* Nippon, Vale agree to $100-$110/tonne for Apr-Jun-source
* Deal creates quarterly deal, boost move to spot pricing
* May help set floor for talks with Chinese
(Changes dateline, recasts with source confirmation)
By Brian Ellsworth and Yuko Inoue
RIO DE JANEIRO/TOKYO March 30 Brazilian mining
giant Vale has reached tentative quarterly iron ore price deals
with Asian steel companies that would boost prices by about 90
percent, sources with knowledge of the talks said.
The move could mark the first quarterly pricing deal for Vale
(VALE5.SA)(VALE.N), the world's top iron ore producer, which for
years defended the decades-old benchmark system but recently said
it was adopting more flexible marketing.
Vale and Nippon Steel, Japan's biggest steel producer and the
world's second largest, have reached a basic agreement to pay
$100-$110 per tonne of iron ore in the April-June quarter, a
source told Reuters. Nippon Steel declined to comment.
That would also mean a roughly 90 percent price hike for
South Korea's Posco (005490.KS), which negotiates jointly with
The near doubling in negotiated iron ore prices would set an
important benchmark for purchases by China, analysts said, and
points towards sharply higher steel prices globally for a range
of industries including auto manufacturing and construction.
The Nikkei newspaper reported earlier on Tuesday that Nippon
Steel and Vale had a provisional agreement for $105 a tonne, but
that negotiations would continue towards a final deal by the end
of next month, to be applied retroactively to April 1.
"If that's the case, it's excellent, even though the market
was already expecting $100 to $110. This will strongly increase
revenues," said Pedro Galdi, an analyst with SLW Corretora.
A Vale spokeswoman said the firm would not comment on the
Big miners have been pushing for a big price hike to reflect
a doubling in the spot iron ore price since September.
Sumitomo Metal, Japan's No. 3 steelmaker, has also reached a
tentative deal to pay 90 percent more for iron ore, another
source with knowledge of its talks with Vale said. A spokesman
for JFE Holdings (5411.T), Japan's second-largest steelmaker,
said it was still in negotiations and had not yet reached a deal.
The world's top three miners, Vale and Anglo-Australians BHP
Billiton (BHP.AX) and Rio Tinto (RIO.AX) are pushing to change
the rigid benchmark system into a derivative-driven system
similar to other global commodities such as oil.
Some steel mills have resisted the call to move towards spot
pricing, particularly in Europe. But the acceptance by relatively
conservative steel mills such as Nippon and Posco, shows the
growing strength of that trend.
"The chance of returning to an annual benchmark system for
iron ore is very slim, at least for now, because of the tight
market conditions," a Japanese steel industry source with
knowledge of the talks said.
Graphic suite on iron ore: r.reuters.com/zed75j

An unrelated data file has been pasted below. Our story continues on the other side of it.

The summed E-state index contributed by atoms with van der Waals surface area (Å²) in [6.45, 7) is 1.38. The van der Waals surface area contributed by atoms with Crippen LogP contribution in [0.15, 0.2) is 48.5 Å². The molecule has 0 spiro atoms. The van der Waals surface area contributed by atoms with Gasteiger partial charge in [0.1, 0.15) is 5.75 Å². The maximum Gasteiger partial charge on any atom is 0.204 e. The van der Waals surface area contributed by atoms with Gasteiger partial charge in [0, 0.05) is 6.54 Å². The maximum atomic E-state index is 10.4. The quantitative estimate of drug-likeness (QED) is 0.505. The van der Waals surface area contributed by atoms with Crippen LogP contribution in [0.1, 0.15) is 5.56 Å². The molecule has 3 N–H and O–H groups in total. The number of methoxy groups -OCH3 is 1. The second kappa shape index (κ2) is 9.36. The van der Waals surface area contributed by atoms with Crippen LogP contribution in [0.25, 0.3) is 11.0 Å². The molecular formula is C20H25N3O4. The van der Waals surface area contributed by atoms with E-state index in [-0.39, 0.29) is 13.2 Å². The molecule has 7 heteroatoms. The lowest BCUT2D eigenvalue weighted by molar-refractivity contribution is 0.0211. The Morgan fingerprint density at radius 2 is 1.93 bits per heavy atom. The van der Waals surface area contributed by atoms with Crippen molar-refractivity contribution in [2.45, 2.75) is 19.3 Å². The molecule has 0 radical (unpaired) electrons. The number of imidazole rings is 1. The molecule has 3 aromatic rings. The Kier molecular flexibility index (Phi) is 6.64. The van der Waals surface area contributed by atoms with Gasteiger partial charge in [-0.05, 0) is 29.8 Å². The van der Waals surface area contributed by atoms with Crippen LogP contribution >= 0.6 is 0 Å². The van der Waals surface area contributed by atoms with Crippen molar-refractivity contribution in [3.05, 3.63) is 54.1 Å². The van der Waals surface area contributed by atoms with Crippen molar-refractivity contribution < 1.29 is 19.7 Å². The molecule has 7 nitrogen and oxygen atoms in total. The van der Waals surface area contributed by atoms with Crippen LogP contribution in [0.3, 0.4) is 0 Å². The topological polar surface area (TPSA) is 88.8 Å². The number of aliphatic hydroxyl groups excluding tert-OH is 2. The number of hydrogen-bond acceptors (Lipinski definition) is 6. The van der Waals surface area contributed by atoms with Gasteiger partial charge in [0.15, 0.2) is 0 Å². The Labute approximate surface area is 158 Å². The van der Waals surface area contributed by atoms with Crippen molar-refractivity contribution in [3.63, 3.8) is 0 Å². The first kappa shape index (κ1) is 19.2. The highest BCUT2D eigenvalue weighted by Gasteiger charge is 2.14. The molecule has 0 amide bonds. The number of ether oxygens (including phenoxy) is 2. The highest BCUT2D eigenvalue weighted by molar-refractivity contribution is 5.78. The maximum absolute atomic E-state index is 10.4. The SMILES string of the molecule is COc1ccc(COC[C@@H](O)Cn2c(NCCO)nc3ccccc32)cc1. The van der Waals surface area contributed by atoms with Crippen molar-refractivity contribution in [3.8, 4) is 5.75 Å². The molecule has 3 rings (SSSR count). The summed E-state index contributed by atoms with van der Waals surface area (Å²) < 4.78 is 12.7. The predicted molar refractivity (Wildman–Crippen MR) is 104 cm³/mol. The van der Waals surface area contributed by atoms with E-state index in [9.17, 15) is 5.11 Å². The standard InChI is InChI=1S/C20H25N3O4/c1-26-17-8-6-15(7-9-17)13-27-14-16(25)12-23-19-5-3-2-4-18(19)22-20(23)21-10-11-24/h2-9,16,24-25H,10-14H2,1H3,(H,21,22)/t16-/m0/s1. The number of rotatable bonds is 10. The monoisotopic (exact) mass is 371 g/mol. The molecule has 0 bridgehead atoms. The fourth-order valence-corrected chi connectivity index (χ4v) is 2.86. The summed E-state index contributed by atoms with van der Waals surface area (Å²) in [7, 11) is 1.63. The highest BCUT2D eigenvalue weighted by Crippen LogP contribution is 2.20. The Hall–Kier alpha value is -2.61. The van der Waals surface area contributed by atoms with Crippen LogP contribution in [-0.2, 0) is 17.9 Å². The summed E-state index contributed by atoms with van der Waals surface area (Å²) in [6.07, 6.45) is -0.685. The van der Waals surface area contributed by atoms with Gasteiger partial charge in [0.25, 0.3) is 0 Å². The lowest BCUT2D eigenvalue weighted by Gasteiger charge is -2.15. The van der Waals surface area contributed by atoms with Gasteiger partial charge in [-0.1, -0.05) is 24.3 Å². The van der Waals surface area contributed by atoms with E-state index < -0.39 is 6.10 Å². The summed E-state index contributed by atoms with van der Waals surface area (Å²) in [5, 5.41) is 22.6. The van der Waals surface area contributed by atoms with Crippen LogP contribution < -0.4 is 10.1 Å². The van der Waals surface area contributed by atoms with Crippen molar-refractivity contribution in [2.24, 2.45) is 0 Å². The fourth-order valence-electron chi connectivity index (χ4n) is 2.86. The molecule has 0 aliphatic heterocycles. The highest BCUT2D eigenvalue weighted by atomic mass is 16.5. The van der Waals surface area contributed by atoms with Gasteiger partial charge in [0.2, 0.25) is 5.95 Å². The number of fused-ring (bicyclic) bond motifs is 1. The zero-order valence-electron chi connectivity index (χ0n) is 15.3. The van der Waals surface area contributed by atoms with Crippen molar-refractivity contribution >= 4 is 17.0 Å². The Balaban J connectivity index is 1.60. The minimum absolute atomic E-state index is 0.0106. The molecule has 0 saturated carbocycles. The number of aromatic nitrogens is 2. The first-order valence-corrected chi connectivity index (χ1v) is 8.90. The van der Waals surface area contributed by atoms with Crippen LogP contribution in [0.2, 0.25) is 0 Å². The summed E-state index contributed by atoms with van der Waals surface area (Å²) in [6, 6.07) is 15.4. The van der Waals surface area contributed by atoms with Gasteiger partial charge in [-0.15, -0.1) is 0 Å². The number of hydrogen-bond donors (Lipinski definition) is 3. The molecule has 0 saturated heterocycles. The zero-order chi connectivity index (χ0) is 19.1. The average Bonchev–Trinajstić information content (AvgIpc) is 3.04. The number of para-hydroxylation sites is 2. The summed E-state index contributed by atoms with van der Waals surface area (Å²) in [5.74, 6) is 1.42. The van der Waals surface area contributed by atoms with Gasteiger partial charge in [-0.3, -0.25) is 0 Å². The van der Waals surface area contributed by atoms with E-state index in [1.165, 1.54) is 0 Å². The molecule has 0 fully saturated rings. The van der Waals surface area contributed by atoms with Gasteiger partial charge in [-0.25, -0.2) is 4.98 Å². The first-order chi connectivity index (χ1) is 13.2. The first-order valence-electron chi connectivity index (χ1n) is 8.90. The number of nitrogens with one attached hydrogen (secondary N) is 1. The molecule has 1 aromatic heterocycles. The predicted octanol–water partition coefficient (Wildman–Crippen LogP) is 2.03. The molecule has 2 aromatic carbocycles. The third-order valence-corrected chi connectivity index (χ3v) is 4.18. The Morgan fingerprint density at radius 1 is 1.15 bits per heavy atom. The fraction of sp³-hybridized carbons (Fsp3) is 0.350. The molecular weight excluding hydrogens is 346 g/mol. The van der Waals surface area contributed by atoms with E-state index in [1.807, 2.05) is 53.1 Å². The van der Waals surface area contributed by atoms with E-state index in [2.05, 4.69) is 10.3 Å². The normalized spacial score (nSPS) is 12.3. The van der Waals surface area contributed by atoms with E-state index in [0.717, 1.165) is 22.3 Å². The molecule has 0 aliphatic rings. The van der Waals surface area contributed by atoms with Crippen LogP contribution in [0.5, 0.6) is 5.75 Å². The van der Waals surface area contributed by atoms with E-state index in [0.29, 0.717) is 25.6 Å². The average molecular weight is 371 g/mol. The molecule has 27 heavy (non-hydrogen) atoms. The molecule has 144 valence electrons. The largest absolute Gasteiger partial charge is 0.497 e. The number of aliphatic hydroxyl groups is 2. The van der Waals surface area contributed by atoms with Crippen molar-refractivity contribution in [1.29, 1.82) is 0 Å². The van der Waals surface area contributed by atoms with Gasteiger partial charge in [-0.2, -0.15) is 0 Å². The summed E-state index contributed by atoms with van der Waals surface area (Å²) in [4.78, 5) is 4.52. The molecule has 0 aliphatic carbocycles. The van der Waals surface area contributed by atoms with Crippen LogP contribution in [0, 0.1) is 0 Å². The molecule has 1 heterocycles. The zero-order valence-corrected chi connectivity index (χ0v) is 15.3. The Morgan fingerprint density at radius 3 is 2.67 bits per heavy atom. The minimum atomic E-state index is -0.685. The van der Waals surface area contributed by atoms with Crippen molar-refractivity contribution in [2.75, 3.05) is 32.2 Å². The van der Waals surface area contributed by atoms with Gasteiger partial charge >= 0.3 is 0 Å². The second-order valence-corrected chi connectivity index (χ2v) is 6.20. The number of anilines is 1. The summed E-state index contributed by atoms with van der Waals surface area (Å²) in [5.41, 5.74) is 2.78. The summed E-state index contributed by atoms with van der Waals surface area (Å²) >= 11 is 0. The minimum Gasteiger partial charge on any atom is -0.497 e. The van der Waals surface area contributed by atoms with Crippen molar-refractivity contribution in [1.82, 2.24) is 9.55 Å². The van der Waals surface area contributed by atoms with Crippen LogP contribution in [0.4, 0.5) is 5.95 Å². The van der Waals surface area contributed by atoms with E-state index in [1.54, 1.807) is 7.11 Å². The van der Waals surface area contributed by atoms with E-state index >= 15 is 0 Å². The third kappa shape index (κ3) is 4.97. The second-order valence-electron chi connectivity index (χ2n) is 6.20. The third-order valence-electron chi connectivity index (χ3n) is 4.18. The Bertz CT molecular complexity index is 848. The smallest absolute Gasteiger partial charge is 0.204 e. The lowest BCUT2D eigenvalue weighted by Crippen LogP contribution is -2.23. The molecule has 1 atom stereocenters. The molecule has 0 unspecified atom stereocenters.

More coverage of iron ore pricing: [ID:nSGE62B0DU]
CONTRACT? WHAT CONTRACT?
"The long-term contract worked for 90 years very well for
both sides, for both the client and the miner," Vale CEO Roger
Agnelli told reporters in Sao Paulo, without commenting on
whether or not Vale had closed contracts with steelmakers.
"I think that model that we are proposing and talking about
with clients, of quarterly averages, is helpful for us to be able
to complete our investment projects."
Analysts say Chinese clients began buying on the spot market
when prices fell below benchmark after the global financial
crisis broke out but insisted miners honor the benchmark as spot
prices soared toward the current level.
"Last year when we thought we had a contract, most of our
clients just looked at us and said 'Contract? What contract?'"
Vale has for months insisted that benchmark prices informally
agreed upon last year no longer reflect the reality of supply and
Mills argue steel prices have not recovered sufficiently and
demand is too weak to pass on to clients their increased costs of
iron ore and coking coal.
Vale shares were up 1.77 percent at 49.41 reais on the Sao
Paulo stock exchange, while American Depository Shares in New
York were up 3.93 percent to $32.00.
CHINA TALKS, CHINA RISK
An acceptance of the aggressive price-hike by relatively
conservative Asian steel mills suggests that price may become a
baseline for purchases of iron ore by China.
"We also anticipate that Chinese iron ore prices will settle
at least as high, if not higher than other Asian players," said
consulting group Steel Market Intelligence in a research note.
"We continue to believe that China's main assertion, that as
the largest buyer of iron ore they should be paying a lower
price, is flawed."
It added China will likely pay a premium for buying iron ore
given the perceived political risks of doing business there.
A Shanghai court on Monday sentenced four Rio Tinto
executives to prison terms of seven to 14 years on charges of
accepting bribes and stealing commercial secrets, ending a saga
that began in the middle of tense 2009 iron benchmark talks and
led to those talks unraveling without a formal agreement.
China's rapid economic growth, coupled with the financial
crisis, upended the iron ore business by making Beijing the most
powerful buyer -- letting its quasi-state steel giants and dozens
of importers overturn established market protocol.
(Additional reporting by Denise Luna in Rio De Janeiro and Anand
Basu in Bangalore)
(Editing by Rene Pastor)